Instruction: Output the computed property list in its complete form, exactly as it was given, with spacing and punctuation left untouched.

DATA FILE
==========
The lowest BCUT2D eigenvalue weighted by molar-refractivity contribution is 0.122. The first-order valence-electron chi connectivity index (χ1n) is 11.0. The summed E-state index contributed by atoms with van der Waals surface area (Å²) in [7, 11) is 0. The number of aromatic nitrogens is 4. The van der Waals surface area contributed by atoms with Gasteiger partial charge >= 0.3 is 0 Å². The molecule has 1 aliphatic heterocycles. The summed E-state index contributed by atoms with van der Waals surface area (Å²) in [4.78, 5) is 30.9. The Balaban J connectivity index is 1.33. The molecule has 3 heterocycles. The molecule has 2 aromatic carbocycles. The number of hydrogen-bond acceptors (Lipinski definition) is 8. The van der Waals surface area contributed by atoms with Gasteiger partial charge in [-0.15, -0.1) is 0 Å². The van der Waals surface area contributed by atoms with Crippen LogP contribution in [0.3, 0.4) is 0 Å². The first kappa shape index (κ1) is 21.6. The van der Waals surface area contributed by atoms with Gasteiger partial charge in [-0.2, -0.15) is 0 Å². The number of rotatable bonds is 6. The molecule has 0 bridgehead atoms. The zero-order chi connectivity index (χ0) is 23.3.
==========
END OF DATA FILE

The lowest BCUT2D eigenvalue weighted by molar-refractivity contribution is 0.122. The first-order valence-electron chi connectivity index (χ1n) is 11.0. The summed E-state index contributed by atoms with van der Waals surface area (Å²) in [7, 11) is 0. The number of aromatic nitrogens is 4. The van der Waals surface area contributed by atoms with Gasteiger partial charge >= 0.3 is 0 Å². The molecule has 1 aliphatic heterocycles. The summed E-state index contributed by atoms with van der Waals surface area (Å²) in [4.78, 5) is 30.9. The Balaban J connectivity index is 1.33. The molecule has 3 heterocycles. The molecule has 2 aromatic carbocycles. The number of hydrogen-bond acceptors (Lipinski definition) is 8. The van der Waals surface area contributed by atoms with Gasteiger partial charge in [-0.15, -0.1) is 0 Å². The van der Waals surface area contributed by atoms with Crippen LogP contribution in [0.3, 0.4) is 0 Å². The first kappa shape index (κ1) is 21.6. The van der Waals surface area contributed by atoms with Gasteiger partial charge in [-0.2, -0.15) is 0 Å². The number of rotatable bonds is 6. The molecule has 0 bridgehead atoms. The zero-order chi connectivity index (χ0) is 23.3.